What are some of the potential aircraft cabin technologies and measures that can help mitigate transmission risks?
Many of the technologies are at varying levels of technological maturity and effectiveness in mitigating risk of transmission. Any new on-aircraft technology requiring modification of the aircraft would need to be certified, meaning it would be some time before these technologies could be deployed.
Direct prevention measures such as detection and isolation of pathogen spreaders, cabin/seating dividers, PPE, and encouraging personal hygiene precautions are the most effective means of reducing transmission risk.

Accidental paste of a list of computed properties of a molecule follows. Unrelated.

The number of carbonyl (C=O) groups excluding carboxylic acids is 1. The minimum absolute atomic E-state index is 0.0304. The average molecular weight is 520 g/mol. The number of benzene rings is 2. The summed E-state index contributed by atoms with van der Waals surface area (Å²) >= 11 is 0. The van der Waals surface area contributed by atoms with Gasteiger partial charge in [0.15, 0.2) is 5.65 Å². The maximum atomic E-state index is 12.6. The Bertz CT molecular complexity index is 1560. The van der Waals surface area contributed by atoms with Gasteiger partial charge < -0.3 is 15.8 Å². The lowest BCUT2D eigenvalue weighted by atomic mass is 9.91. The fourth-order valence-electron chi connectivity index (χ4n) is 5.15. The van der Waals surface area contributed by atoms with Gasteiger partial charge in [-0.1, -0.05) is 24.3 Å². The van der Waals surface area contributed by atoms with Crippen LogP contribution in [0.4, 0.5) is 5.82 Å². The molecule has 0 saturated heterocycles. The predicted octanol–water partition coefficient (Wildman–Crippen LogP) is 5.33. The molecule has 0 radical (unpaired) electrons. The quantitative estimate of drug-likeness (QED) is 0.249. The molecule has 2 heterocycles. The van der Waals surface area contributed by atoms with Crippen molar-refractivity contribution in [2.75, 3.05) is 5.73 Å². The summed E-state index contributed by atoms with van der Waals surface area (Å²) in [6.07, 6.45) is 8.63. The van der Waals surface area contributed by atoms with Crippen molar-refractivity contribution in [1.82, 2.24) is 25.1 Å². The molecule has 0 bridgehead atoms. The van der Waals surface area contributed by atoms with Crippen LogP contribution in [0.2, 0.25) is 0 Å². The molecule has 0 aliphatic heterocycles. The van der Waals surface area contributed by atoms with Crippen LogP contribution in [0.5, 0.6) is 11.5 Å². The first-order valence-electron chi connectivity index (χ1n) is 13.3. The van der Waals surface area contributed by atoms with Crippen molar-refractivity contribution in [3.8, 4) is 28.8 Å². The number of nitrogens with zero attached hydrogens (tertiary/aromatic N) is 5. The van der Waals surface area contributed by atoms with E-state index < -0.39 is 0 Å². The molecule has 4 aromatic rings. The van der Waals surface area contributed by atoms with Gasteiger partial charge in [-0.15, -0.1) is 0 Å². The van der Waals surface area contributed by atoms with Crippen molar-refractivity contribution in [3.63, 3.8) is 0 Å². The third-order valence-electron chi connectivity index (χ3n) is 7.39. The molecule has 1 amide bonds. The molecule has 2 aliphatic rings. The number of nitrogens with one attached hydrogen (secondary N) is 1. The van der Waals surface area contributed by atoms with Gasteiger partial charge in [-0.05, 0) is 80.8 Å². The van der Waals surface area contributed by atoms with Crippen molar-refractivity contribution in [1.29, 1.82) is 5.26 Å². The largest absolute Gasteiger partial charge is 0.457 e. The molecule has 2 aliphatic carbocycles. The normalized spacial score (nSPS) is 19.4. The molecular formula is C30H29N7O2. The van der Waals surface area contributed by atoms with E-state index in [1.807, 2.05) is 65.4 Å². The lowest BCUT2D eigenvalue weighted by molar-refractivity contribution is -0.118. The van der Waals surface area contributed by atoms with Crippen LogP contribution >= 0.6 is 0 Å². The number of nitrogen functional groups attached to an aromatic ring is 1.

Indirect prevention measures such as control of ambient conditions (e.g., air treatment, ventilation, surface cleaning and disinfection) and avoiding contact with contaminated surfaces are less effective in limiting transmission.
Some of the technologies are briefly described below based on the technology maturity and effectiveness.
More mature approaches:
Highly effective: PPE kits - provided at the boarding phase protect passengers and mitigate risk of transmission. These are substitutes for social distancing in the cabin where it is not possible to do so physically. PPE kits also ensure consistent standardisation of material used on board.